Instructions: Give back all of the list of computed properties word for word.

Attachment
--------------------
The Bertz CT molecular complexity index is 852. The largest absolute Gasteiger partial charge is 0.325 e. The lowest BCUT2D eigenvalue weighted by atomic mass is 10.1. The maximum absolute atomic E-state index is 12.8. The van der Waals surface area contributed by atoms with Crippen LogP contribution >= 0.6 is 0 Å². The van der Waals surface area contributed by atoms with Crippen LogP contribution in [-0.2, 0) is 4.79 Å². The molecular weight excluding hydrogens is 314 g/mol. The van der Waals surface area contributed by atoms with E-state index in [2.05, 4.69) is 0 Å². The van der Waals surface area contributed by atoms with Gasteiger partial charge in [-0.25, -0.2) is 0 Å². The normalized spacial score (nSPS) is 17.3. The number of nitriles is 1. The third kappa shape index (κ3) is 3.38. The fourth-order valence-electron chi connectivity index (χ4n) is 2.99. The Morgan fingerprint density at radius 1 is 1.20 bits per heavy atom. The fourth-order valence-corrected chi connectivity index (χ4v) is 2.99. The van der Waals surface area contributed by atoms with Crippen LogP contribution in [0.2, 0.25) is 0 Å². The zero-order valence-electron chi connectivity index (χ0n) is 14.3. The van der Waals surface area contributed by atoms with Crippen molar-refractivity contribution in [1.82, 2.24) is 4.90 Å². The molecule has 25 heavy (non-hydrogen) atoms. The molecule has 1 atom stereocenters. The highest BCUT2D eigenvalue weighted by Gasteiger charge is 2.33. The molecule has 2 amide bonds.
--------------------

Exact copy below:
The Bertz CT molecular complexity index is 852. The largest absolute Gasteiger partial charge is 0.325 e. The lowest BCUT2D eigenvalue weighted by atomic mass is 10.1. The maximum absolute atomic E-state index is 12.8. The van der Waals surface area contributed by atoms with Crippen LogP contribution >= 0.6 is 0 Å². The van der Waals surface area contributed by atoms with Crippen LogP contribution in [-0.2, 0) is 4.79 Å². The molecular weight excluding hydrogens is 314 g/mol. The van der Waals surface area contributed by atoms with E-state index in [2.05, 4.69) is 0 Å². The van der Waals surface area contributed by atoms with Gasteiger partial charge in [-0.25, -0.2) is 0 Å². The normalized spacial score (nSPS) is 17.3. The number of nitriles is 1. The third kappa shape index (κ3) is 3.38. The fourth-order valence-electron chi connectivity index (χ4n) is 2.99. The Morgan fingerprint density at radius 1 is 1.20 bits per heavy atom. The fourth-order valence-corrected chi connectivity index (χ4v) is 2.99. The van der Waals surface area contributed by atoms with Crippen LogP contribution in [0.2, 0.25) is 0 Å². The zero-order valence-electron chi connectivity index (χ0n) is 14.3. The van der Waals surface area contributed by atoms with Crippen molar-refractivity contribution in [1.82, 2.24) is 4.90 Å². The molecule has 25 heavy (non-hydrogen) atoms. The molecule has 1 atom stereocenters. The highest BCUT2D eigenvalue weighted by Gasteiger charge is 2.33. The molecule has 2 amide bonds.